Audits by Crime Prevention through environmental design trained staff. (Personnel with this training are often associated with Police/Public Safety Departments.) Highly visible public areas typically experience less crime than secluded sites.
Crashes

          Motor vehicle crashes within a walkable distance

          Pedestrian injuries and fatalities

          Bicycle injuries and fatalities

Public Safety/ Police reports

Transportation Department reports

Public Works reports

National Highway Traffic Safety Administration (NHTSA) Helps determine if and where traffic calming is needed
Neighborhood Characteristics
Demographic data and Community profiles Planning Department reports

U.S. Census

American Community Survey

Vital Statistics

Age groups, economic, race, ethnic, single mothers, living in multi-family or very dense housing
Neighborhood context

          Vacant land

          Tax exempt properties

          Foreclosed properties

          Type of ownership

Tax Commissioner maps Provides a visual representation of neighborhood economic vitality as well as potential sites for new entry points, new or expanded parks, and street network connections
Neighborhood organizations Important features/services within the community that may have a relationship with a park or trail Obtain lists of contacts from such sources as

          Planning Department,

          Parks and Recreation Department

          Community Development Department

          United Way

          Health Department

Identify potential partners:

          Schools

          Churches

          Businesses

          Hospitals/clinics

          Civic organizations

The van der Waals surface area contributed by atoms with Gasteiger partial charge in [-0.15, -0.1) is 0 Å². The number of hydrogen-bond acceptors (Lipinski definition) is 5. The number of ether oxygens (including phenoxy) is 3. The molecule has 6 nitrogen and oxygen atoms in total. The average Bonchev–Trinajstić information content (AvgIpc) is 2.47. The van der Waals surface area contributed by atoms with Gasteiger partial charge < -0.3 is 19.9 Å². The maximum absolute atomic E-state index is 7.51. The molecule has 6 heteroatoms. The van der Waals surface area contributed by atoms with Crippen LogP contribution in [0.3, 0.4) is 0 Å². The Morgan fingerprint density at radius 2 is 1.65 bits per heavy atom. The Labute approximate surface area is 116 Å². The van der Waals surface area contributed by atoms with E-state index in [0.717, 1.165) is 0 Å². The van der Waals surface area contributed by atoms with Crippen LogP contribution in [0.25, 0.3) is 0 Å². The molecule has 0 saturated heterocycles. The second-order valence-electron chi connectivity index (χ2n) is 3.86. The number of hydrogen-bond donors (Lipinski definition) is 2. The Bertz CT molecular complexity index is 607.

Pedestrian and bike route analysis

Map routes to logical destinations, such as from park entrances to school entrances

Planning Department maps

Metropolitan Planning Organization maps

Local university maps

Demonstrates opportunities to improve connectivity
Photographs

Images of opportunities and barriers within the service area

Stakeholders or other interested groups Ensure photographs are keyed, with brief statements of their significance and the locations are mapped
Public Health Characteristics
Disease Prevalence Data

Health Department/Board of Health data reports

Hospital community assessments

Insurance provider community profiles/ assessments

Behavioral Risk Factor Surveillance System (BRFSS)

Youth Risk Behavior Surveillance System (YRBSS)

National Environmental Public Health Tracking Program

Community Commons

County Health Rankings

For the service area and the community as a whole:

-Mortality rates

-% overweight children

-Diabetes mortality rates

-Asthma hospitalization rates

-Heart disease mortality rates

-Depression hospitalization rates

-Unintentional injury rates

-% low birthrate babies

-% of babies born to unwed mothers

-Inactivity rates

Evaluation

Universities

Health Department/Board of Health

Nonprofit organizations

RWJ Active Living Identify the health goals of the initiative; determine how they will be measured; state what will be considered success; and establish an evaluation process.

Organize and prepare to capture pre- and post-project data for evaluation